A common way people take advantage of time and compound interest is through an Individual Retirement Account. If you open an IRA in 2007 you can invest $4,000, which is the maximum annual contribution. That $4,000 will be invested in mutual funds, stocks or bonds that will provide a return within the IRA account. By the end of the first year you'll have the original $4,000 investment, plus any income it has earned. Now you've got $4,000 earning interest plus interest earning interest. And on top of that, you can make a contribution in 2008. The entire sum will earn interest and so on.
If you start making annual $4,000 contributions to a Roth IRA at age 37, you'll have contributed $112,000 by the time you retire at age 65. At a 7 percent rate of return, you should have $345,386 in your account at retirement age.
Keys to Retirement Success
- Start early: the younger you are when you begin contributing to your IRA, the longer your money will have to compound, making it worth even more when you retire.
- Contribute every year: Even if you're tempted, don't skip your IRA contribution. Give your money the best possible chance to grow by socking away a little bit every year.
- Resist the temptation to withdraw the money early: You'll have to pay a penalty of about 10 percent and your retirement nest egg will be that much smaller.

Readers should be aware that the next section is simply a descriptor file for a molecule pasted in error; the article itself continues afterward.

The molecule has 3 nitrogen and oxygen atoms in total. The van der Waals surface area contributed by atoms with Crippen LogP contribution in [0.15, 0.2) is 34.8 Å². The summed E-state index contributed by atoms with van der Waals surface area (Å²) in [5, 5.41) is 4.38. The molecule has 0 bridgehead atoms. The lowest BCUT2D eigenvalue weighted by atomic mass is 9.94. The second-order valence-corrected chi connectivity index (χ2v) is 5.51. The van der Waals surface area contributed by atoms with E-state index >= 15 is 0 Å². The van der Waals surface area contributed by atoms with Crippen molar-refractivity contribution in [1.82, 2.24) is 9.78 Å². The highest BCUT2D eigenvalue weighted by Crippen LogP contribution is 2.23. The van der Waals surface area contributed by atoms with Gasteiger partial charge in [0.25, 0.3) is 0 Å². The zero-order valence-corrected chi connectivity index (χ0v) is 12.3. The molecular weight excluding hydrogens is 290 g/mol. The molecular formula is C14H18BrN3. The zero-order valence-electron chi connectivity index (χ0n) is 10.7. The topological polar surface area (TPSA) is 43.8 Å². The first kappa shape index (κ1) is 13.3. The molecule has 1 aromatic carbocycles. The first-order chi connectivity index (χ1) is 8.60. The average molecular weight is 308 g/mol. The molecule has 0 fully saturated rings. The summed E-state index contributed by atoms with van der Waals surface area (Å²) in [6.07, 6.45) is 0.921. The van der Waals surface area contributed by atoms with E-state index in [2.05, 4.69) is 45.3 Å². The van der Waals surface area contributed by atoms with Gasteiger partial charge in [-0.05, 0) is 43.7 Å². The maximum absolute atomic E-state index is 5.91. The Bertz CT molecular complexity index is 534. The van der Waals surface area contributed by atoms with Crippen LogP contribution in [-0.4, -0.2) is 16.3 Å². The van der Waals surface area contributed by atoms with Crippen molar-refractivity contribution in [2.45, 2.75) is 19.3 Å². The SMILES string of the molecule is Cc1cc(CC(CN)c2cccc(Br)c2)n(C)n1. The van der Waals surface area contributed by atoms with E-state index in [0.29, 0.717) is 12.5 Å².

- Aim for a high rate of return: The more your money earns annually, the more you'll have at retirement.
- Leave the money in longer: Money gets the greatest effect from compounding in the later years, so the longer you can leave it in your account, the more you'll have when you withdraw it.
10 Barriers to Success (from John Bishop of Teaching Moments)
- No clear vision – the clearer your vision is of your goal, the faster you will achieve it.
- Fear of failure – don’t let worry, fear and uncertainty hold you back from reaching your goal. Eliminate bummer words like never, can’t, maybe or if.
- Lack of determination – turn challenges into opportunities. Come at them from the other side.
- No action plan – write a detailed, step-by-step plan including a timetable and written strategy that you review every day or week.
- Change –make adjustments as needed but don’t lose focus on the goal.
- Negative thinking – everyone has some self-doubt. Ask yourself everyday: 1. Did I give my best effort and 2. Did I move closer to my goals?
- Lack of enthusiasm – you are your own best cheerleader. Look at all days as good days, some are just better than others. You’ll find your enthusiasm is contagious.
- Procrastination – You can have a great written plan, but you must take action. Be self-motivated, determine what motivates you and take action.
- Making excuses – take responsibility for your success.
- Learn from your mistakes – Everyone makes them. Successful people turn mistakes into learning opportunities.
Roadblocks can actually be stepping stones to success. Identify what holds you back and turn it into an opportunity!